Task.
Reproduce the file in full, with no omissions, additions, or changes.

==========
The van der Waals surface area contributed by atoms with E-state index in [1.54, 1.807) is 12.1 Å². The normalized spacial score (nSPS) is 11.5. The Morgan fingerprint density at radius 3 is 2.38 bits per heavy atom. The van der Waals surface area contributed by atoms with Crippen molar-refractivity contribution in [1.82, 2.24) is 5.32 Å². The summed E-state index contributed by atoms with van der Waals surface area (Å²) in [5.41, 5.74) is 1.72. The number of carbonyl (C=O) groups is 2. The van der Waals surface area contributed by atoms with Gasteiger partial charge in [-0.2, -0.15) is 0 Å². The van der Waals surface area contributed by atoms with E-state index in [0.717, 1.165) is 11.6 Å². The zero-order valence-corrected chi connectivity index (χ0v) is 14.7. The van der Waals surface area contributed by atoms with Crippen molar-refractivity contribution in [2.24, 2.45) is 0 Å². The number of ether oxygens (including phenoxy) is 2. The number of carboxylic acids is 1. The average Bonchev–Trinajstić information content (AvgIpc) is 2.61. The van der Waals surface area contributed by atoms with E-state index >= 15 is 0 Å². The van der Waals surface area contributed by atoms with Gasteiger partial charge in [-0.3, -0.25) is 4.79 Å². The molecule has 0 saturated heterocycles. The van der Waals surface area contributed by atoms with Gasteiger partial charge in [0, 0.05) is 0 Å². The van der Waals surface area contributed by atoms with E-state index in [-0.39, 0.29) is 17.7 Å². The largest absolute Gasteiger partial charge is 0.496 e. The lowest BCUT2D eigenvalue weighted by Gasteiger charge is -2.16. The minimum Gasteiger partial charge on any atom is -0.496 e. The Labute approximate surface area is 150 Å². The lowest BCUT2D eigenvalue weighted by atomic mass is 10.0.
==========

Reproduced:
The van der Waals surface area contributed by atoms with E-state index in [1.54, 1.807) is 12.1 Å². The normalized spacial score (nSPS) is 11.5. The Morgan fingerprint density at radius 3 is 2.38 bits per heavy atom. The van der Waals surface area contributed by atoms with Crippen molar-refractivity contribution in [1.82, 2.24) is 5.32 Å². The summed E-state index contributed by atoms with van der Waals surface area (Å²) in [5.41, 5.74) is 1.72. The number of carbonyl (C=O) groups is 2. The van der Waals surface area contributed by atoms with Gasteiger partial charge in [-0.2, -0.15) is 0 Å². The van der Waals surface area contributed by atoms with E-state index in [0.717, 1.165) is 11.6 Å². The zero-order valence-corrected chi connectivity index (χ0v) is 14.7. The van der Waals surface area contributed by atoms with Crippen molar-refractivity contribution in [2.24, 2.45) is 0 Å². The number of ether oxygens (including phenoxy) is 2. The number of carboxylic acids is 1. The average Bonchev–Trinajstić information content (AvgIpc) is 2.61. The van der Waals surface area contributed by atoms with E-state index >= 15 is 0 Å². The van der Waals surface area contributed by atoms with Gasteiger partial charge in [-0.3, -0.25) is 4.79 Å². The molecule has 0 saturated heterocycles. The van der Waals surface area contributed by atoms with Gasteiger partial charge in [0, 0.05) is 0 Å². The van der Waals surface area contributed by atoms with E-state index in [-0.39, 0.29) is 17.7 Å². The largest absolute Gasteiger partial charge is 0.496 e. The lowest BCUT2D eigenvalue weighted by Gasteiger charge is -2.16. The minimum Gasteiger partial charge on any atom is -0.496 e. The Labute approximate surface area is 150 Å². The lowest BCUT2D eigenvalue weighted by atomic mass is 10.0.